Small family business yields little profit

A Small Family Business – Olivier @ National Theatre, until 27 August 2014

The National Theatre website currently advertises its revival of Alan Ayckbourn’s A Small Family Business as running until the 27 August 2014; given middling reviews and, more damagingly, the desolate swath empty seats all around, this now seems a trifle optimistic. One wonders if Ayckbourn has lost touch with his heartland and whether that distant sound is of Geoffrey Howe readying his poison pen.

If the above analogy seems tortured and meaningless in 2014 then try sitting through two and half hours of Thatcher-era satirical farce played, almost without exception, as if actors were being paid by the minute.A_Small_Family_Bus_2875957b

Astute readers may have gathered that A Small Family Business is not considered a success. There are many problems with the production but at its heart is the play. Ayckbourn is a fine dramatist – one whose reputation has grown as the subtle radicalism of his writing and staging has become ever more appreciated – but his work has always run the risk of being too identified with the period that he critiques.

Whereas writers like Pinter and Beckett examine the universal, Ayckbourn’s skill has always been the microscopic. He is one of the great observers; capable of skewering the social charade and unveiling the fissure lines that runs through society, the unspoken conventions of the British that permeates life and ensures everyone conforms to their class.

Family businessThe conclusion that can be drawn from A Small Family Business is that we have entered a period where his targets are no longer recognisable. It may be quarter of a century old but the world that Ayckbourn has pictured seems embarrassingly quaint; quintessentially English, it is not comforting in the same way that we relax into a Miss Marple and it is not a period piece in the way we might enjoy something by Noel Coward.

With the benefit of hindsight it does not seem like biting satire but instead offers a naïve view of the world. Living in an era where companies like Amazon pay £4.2 million in UK tax on generated sales of over £4 billion, it is hard not to recognise the scale of the ethical corruption of big business. In this work the idea that a small family concern needs to pay off a private detective to the tune of £50,000 does not really hit the mark. It is all a little reminiscent of Austin Power’s Dr Evil:

 

Indeed one of the more charmingly amusing ideas in the play is the idea that Britain has any small family-run businesses at all, let alone ones that aren’t riddled by corruption.

<<Continue to full review>>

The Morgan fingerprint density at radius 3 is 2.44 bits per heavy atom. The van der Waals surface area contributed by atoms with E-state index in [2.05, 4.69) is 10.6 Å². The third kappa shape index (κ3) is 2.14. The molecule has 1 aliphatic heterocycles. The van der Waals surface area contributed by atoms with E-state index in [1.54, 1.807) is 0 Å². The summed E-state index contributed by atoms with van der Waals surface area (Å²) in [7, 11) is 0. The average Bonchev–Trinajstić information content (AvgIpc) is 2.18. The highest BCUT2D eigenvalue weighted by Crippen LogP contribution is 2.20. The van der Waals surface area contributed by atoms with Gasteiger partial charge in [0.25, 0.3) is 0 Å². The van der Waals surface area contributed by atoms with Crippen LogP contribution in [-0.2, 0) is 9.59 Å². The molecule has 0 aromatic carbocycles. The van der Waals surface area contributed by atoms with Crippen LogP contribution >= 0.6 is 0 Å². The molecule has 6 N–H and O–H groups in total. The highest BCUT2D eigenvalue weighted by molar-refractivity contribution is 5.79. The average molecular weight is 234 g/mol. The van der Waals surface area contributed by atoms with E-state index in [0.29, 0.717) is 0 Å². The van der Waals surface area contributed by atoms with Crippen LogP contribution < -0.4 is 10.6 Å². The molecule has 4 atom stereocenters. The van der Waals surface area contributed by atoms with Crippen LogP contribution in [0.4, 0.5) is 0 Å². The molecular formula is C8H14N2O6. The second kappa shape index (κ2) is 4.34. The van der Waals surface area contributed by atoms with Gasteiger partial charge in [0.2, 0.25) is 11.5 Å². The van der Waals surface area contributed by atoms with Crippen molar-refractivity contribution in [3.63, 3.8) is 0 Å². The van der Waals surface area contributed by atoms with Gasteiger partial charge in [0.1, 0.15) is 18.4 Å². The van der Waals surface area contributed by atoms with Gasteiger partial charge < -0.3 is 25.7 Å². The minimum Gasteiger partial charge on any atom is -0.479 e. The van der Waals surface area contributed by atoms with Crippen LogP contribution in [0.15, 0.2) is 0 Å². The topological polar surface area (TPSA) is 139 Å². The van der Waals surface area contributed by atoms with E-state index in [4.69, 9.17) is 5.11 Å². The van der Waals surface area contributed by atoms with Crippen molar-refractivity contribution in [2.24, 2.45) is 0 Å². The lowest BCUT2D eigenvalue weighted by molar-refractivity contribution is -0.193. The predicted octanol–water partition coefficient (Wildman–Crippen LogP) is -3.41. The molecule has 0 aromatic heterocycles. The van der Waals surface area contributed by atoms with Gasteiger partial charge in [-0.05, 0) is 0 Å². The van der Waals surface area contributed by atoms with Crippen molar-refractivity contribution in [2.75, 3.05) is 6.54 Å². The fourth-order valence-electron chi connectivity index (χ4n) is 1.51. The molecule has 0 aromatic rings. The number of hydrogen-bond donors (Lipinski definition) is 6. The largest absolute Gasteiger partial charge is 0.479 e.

Science under the microscope in Durrenmatt’s The Physicists

The Physicists – Donmar Warehouse, until the 21 July 2012 

Thomas Midgley Jr is not a name near to many people’s lips when asked about the most important scientific innovators of the twentieth century. Seemingly destined to be remembered solely as a speciality question in a pub quiz would appear a strange fate for a man whose contributions to science shaped the world and led him to being described as having a ‘greater environmental impact on the planet than any single organism in history’.

It is then unfortunate for Thomas Midgley Jr that the impact described was both an accidental consequence of his inventiveness and wholly negative in almost every conceivable aspect; for Thomas Midgely Jr is the man who came with the idea of adding lead to petrol. Not content with this world health hazard, his second invention was close to catastrophic, as he found a way to improve the process of refrigeration through a compound called Freon. In so doing he successfully managed to invent CFCs.

One can only imagine that after those two disastrous attempts at improving the world, poor Thomas Midgely Jr would have a great deal of sympathy for Johann Wilhelm Möbius, the scientist at the centre of Dürrenmatt’s farcical satire that poses questions on the burden of responsibility on scientists and the ability of state to understand and manage scientific developments. Indeed Möbius is so concerned with the potential capacity for destruction in his inventions that he decides it is better to feign insanity so that he is able to work on pure physics well away from the overbearing hand of the state.

Dürrenmatt wrote The Physicists in 1961, prefiguring the Cuban Missile Crisis but at a time when tensions between the Soviet Union and the West were reaching a new peak. The horrors of Hiroshima and Nagasaki remained fresh in the mind 15 years on, as societies across the world lived in the shadow of two countries committed to the real-politics of mutually assured destruction.

Charles Spencer, writing in The Telegraph, challenges the play’s value forty years on. It is a reasonable point at a time where the conflict between superstates has faded and the prospect of nuclear war has receded to be replaced by a more existential threat of individual extremists, dirty bombs and cyber-warfare. Josie Rourke’s production is never quite able to square this circle and throughout there remains the nagging sensation that one is watching a period piece; a very well-crafted and carefully staged absurdist drama that is fascinating but ultimately as clinical and sterile as its setting.

That is not to say that it cannot be enjoyed on its own merits. The quality is to the level that has come to be expected from a Donmar production. John Heffernman is superb in capturing the duality of Möbius’ character; drawing out the dignified trauma of being self-aware enough to understand that his brilliance can never realise its potential in a world where it will be handled by those with power but no understanding, but Heffernman also reveals the arrogance that afflicts many geniuses and causes them to underestimate the skill of the opponents, in this case hastening the final tragic denouement.

<<Continue to full review>>